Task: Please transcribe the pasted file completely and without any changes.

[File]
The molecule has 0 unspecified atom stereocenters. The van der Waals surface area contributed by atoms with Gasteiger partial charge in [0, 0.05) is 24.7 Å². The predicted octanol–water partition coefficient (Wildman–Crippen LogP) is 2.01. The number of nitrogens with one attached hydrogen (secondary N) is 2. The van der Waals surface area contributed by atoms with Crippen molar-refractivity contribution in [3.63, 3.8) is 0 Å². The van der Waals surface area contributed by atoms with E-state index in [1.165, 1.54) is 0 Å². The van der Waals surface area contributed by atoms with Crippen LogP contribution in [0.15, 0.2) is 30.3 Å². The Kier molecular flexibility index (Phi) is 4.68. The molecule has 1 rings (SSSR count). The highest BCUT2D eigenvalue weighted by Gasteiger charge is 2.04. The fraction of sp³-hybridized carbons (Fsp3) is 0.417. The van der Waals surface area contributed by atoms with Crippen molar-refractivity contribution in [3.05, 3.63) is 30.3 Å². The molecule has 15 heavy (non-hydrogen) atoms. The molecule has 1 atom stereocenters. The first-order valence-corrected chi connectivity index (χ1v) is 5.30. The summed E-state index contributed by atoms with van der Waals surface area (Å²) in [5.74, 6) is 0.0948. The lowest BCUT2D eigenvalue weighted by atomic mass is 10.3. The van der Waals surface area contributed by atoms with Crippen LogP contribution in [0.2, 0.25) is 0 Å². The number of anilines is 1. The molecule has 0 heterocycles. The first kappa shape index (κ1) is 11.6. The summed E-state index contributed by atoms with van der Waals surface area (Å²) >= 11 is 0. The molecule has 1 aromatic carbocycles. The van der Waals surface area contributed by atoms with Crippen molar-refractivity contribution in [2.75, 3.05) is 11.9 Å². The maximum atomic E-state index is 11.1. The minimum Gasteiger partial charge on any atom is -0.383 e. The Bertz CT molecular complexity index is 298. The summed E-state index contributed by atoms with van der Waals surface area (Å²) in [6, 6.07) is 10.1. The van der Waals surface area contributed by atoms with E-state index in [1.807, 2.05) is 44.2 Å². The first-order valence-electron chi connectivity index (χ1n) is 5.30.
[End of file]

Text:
The molecule has 0 unspecified atom stereocenters. The van der Waals surface area contributed by atoms with Gasteiger partial charge in [0, 0.05) is 24.7 Å². The predicted octanol–water partition coefficient (Wildman–Crippen LogP) is 2.01. The number of nitrogens with one attached hydrogen (secondary N) is 2. The van der Waals surface area contributed by atoms with Crippen molar-refractivity contribution in [3.63, 3.8) is 0 Å². The van der Waals surface area contributed by atoms with E-state index in [1.165, 1.54) is 0 Å². The van der Waals surface area contributed by atoms with Crippen LogP contribution in [0.15, 0.2) is 30.3 Å². The Kier molecular flexibility index (Phi) is 4.68. The molecule has 1 rings (SSSR count). The highest BCUT2D eigenvalue weighted by Gasteiger charge is 2.04. The fraction of sp³-hybridized carbons (Fsp3) is 0.417. The van der Waals surface area contributed by atoms with Crippen molar-refractivity contribution in [3.05, 3.63) is 30.3 Å². The molecule has 15 heavy (non-hydrogen) atoms. The molecule has 1 atom stereocenters. The first-order valence-corrected chi connectivity index (χ1v) is 5.30. The summed E-state index contributed by atoms with van der Waals surface area (Å²) in [5.74, 6) is 0.0948. The lowest BCUT2D eigenvalue weighted by atomic mass is 10.3. The van der Waals surface area contributed by atoms with Crippen LogP contribution in [0.2, 0.25) is 0 Å². The number of anilines is 1. The molecule has 0 heterocycles. The first kappa shape index (κ1) is 11.6. The summed E-state index contributed by atoms with van der Waals surface area (Å²) >= 11 is 0. The molecule has 1 aromatic carbocycles. The van der Waals surface area contributed by atoms with Crippen molar-refractivity contribution in [2.75, 3.05) is 11.9 Å². The maximum atomic E-state index is 11.1. The minimum Gasteiger partial charge on any atom is -0.383 e. The Bertz CT molecular complexity index is 298. The summed E-state index contributed by atoms with van der Waals surface area (Å²) in [6, 6.07) is 10.1. The van der Waals surface area contributed by atoms with E-state index in [1.807, 2.05) is 44.2 Å². The first-order valence-electron chi connectivity index (χ1n) is 5.30.